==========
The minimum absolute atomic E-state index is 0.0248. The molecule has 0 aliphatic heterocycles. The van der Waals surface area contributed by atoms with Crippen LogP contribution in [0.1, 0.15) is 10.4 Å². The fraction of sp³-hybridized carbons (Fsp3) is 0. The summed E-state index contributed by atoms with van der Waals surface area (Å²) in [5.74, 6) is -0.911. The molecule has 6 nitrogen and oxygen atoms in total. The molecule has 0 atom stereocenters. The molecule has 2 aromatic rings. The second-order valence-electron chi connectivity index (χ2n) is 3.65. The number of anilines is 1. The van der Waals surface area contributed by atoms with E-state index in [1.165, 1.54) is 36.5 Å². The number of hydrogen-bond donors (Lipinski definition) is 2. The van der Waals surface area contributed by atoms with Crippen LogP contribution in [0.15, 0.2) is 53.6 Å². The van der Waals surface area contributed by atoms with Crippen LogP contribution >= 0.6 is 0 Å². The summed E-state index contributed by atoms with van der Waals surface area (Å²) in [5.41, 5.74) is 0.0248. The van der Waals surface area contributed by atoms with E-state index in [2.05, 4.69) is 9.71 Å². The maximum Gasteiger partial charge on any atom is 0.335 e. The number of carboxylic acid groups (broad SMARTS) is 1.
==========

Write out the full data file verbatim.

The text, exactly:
The minimum absolute atomic E-state index is 0.0248. The molecule has 0 aliphatic heterocycles. The van der Waals surface area contributed by atoms with Crippen LogP contribution in [0.1, 0.15) is 10.4 Å². The fraction of sp³-hybridized carbons (Fsp3) is 0. The summed E-state index contributed by atoms with van der Waals surface area (Å²) in [5.74, 6) is -0.911. The molecule has 6 nitrogen and oxygen atoms in total. The molecule has 0 atom stereocenters. The molecule has 2 aromatic rings. The second-order valence-electron chi connectivity index (χ2n) is 3.65. The number of anilines is 1. The van der Waals surface area contributed by atoms with E-state index in [1.165, 1.54) is 36.5 Å². The number of hydrogen-bond donors (Lipinski definition) is 2. The van der Waals surface area contributed by atoms with Crippen LogP contribution in [0.15, 0.2) is 53.6 Å². The van der Waals surface area contributed by atoms with Crippen LogP contribution >= 0.6 is 0 Å². The summed E-state index contributed by atoms with van der Waals surface area (Å²) in [5.41, 5.74) is 0.0248. The van der Waals surface area contributed by atoms with E-state index in [2.05, 4.69) is 9.71 Å². The maximum Gasteiger partial charge on any atom is 0.335 e. The number of carboxylic acid groups (broad SMARTS) is 1.